When it comes to sex, meth is a fantastic drug, especially when injected. It enables you to perform for hours with delayed orgasm. Yes, it can cause impotence, but viagra or caverject easily solves that problem! For this reason it is very popular amongst the men having sex with men (MSM) population.

    On the down side, it lowers inhibitions and the use of condoms is reduced and needles are often shared. Because of the prolonged sexual activity lesions are far more common and blood borne viruses are easily transmitted. Hence HIV risk amongst injecting meth users is high.

    So, teaching safe injecting is only part of the harm reduction strategy for this population. Along with this comes information on how to sterilize injections, the distributions of lube and condoms and general wellness services, along with HIV/STI/Hep testing and counseling. The UNODC United Nations Office On Drugs and Crime) has 9 deliverables to its harm reduction package for people who inject drugs (PWID), of which needles and syringe provision is only one.

    The 10th component recommended by PEPFAR is outreach work. So, one aspect of harm reduction would be to use peer educators, many of whom who are current active users. To give you an example:

    One of the organisations I have had dealings with employ an injecting meth user who goes out to MSM sex parties. He is a “top” (if you don’t know what that means ask a gay friend!) and he is a trained injector, which makes him a very desirable person to have at these parties. Before the sex starts he explains the risks involved, he prepares individual color-coded syringes for all the participants, ensures condoms and lube are available, checks and dresses any open wounds from previous injecting sites and discusses services available. When the speech is over he then injects each person in a clean and steralised site and the party begins! This guy has possibly saved more lives than most who are involved in abstinence based services and encouraged more people to seek appropriate interventions than any other outreach worker.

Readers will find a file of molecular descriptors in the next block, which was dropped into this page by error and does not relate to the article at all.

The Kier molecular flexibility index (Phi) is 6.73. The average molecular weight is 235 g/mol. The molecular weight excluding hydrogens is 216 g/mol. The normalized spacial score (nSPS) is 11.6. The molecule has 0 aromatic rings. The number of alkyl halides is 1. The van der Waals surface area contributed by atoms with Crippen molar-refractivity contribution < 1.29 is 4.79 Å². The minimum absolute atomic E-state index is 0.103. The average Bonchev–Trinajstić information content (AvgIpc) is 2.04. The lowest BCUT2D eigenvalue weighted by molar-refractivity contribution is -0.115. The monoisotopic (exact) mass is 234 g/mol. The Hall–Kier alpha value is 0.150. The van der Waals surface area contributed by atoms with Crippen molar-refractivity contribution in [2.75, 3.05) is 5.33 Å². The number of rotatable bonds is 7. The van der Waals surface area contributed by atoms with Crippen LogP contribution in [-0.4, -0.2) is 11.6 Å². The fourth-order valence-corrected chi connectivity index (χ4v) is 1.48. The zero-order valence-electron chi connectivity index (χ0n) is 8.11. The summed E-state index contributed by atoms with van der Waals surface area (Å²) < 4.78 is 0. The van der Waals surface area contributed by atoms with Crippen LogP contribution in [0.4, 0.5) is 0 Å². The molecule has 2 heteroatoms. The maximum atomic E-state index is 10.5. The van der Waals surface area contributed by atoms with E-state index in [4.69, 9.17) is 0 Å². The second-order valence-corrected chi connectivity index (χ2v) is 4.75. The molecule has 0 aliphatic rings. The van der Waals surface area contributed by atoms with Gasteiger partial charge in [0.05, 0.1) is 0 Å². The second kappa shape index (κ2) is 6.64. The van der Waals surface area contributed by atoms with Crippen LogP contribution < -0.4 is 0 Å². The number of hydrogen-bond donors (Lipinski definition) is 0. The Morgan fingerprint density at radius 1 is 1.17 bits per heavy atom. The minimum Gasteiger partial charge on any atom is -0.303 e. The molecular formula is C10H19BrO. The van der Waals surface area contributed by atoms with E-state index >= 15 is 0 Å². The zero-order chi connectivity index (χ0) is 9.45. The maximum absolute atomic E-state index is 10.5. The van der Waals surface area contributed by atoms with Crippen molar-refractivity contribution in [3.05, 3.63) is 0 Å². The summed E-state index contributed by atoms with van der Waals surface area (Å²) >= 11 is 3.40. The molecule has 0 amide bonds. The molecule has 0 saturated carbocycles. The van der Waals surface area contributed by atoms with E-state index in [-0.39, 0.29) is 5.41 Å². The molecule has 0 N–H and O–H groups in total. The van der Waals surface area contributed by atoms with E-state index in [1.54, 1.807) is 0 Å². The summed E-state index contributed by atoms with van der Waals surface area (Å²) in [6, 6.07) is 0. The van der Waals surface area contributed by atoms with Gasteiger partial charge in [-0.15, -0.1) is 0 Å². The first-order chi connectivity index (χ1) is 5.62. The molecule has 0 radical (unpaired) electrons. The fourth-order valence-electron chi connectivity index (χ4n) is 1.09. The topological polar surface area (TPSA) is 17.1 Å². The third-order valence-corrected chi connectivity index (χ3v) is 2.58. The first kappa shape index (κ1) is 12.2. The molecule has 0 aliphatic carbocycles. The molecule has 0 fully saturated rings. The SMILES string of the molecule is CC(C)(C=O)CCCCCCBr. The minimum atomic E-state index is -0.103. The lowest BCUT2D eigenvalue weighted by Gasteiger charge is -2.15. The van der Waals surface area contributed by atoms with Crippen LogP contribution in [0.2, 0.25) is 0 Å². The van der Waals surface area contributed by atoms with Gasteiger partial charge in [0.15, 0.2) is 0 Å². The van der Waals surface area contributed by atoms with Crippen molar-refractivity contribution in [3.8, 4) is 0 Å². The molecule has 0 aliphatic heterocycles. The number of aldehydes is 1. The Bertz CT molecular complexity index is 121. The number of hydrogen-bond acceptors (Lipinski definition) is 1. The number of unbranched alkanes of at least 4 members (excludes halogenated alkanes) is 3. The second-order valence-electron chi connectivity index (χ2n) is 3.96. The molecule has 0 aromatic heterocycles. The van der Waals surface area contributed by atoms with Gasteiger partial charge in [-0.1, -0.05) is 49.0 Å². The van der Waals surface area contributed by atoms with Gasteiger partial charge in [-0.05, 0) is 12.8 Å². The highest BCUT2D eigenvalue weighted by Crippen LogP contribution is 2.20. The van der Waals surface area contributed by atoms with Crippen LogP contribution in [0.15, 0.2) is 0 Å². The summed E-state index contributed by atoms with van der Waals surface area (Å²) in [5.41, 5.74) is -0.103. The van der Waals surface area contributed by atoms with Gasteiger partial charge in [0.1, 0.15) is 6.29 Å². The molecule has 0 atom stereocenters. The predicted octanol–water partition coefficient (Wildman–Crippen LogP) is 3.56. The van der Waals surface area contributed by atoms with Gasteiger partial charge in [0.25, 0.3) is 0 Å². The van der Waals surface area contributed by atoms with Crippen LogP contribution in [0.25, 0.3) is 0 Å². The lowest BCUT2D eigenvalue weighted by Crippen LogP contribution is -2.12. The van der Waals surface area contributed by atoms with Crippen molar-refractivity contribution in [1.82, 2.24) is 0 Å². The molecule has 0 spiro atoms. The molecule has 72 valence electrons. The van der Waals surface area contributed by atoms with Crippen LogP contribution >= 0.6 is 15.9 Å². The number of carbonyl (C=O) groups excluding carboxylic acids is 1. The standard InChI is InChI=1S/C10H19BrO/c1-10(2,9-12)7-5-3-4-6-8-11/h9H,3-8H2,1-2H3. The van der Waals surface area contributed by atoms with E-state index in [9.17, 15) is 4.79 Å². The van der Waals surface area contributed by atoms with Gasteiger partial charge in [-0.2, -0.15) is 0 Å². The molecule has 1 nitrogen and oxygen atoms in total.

Harm reduction is pragmatism. These things are going to happen, like it or not! Evidence has shown that harm reduction significantly reduces the overall burden not only on the individual, but society at large.

    • JLK February 11, 2014 at 12:08 am #

      To S & S

      If that is your worst bring it on. Retired Commodity brokers are pretty thick so mild pejoratives such as above seem like normal exchange of ideas.,

      While in my PERSONAL opinion it is complete and utter BS I am definitely not feeling put upon. .

      One of my many hats is Economic Analysis as well as Geopolitical Econ. You combine that with alcoholism (recovered for 10 years) and I have a pretty good feel for what works and what doesn’t

      But to make it short I just cannot understand the logic of giving an addict free tools of the trade and believe that is the road to recovery. As I well know addicts are the biggest liars around and they can tell the heart bleeders how helpful they are until the cows come home but it will be just the opposite in 90% of the cases.

      The problem with the “war on drugs is demand. As long as people use drugs there will e someone to supply. Hardass rehab is the only way out for most..That means no drugs no hash pipes and needles, no methodone no nothing.
      JLK.

      • Shaun Shelly February 11, 2014 at 2:06 am #

        JLK, I must respectfully disagree.

        I don’t see those who use substances additively as “the biggest liars around” – certainly no more than many in big business. I see them as individuals who will do whatever it takes to protect what is sacred to them. Often that is drugs, like it is money for those who work on Wall Street. These are “normal” responses. The relationship with the substance is not purely chemical, but satisfies emotional needs that society as they have experienced it is unable to meet. Most of the people in our treatment setting do not lie, simply because of the non-confrontational therapeutic bond my therapists and health professionals establish with them.

        This leads me to strongly disagree with the opinion that hardass rehab is the way out for most – I have personally found that hardass rehab can in fact cause a lot more harm than good in many cases. The fact is that most people who meet the criteria for addiction remit spontaneously – no rehab, no meetings. And in the case of alcohol many learn to drink in moderation.

        Just because some people seem to benefit from such treatment approaches does not prove that they are effective treatment interventions. Many of those people would have spontaneously remitted or just needed time to reflect on their situation.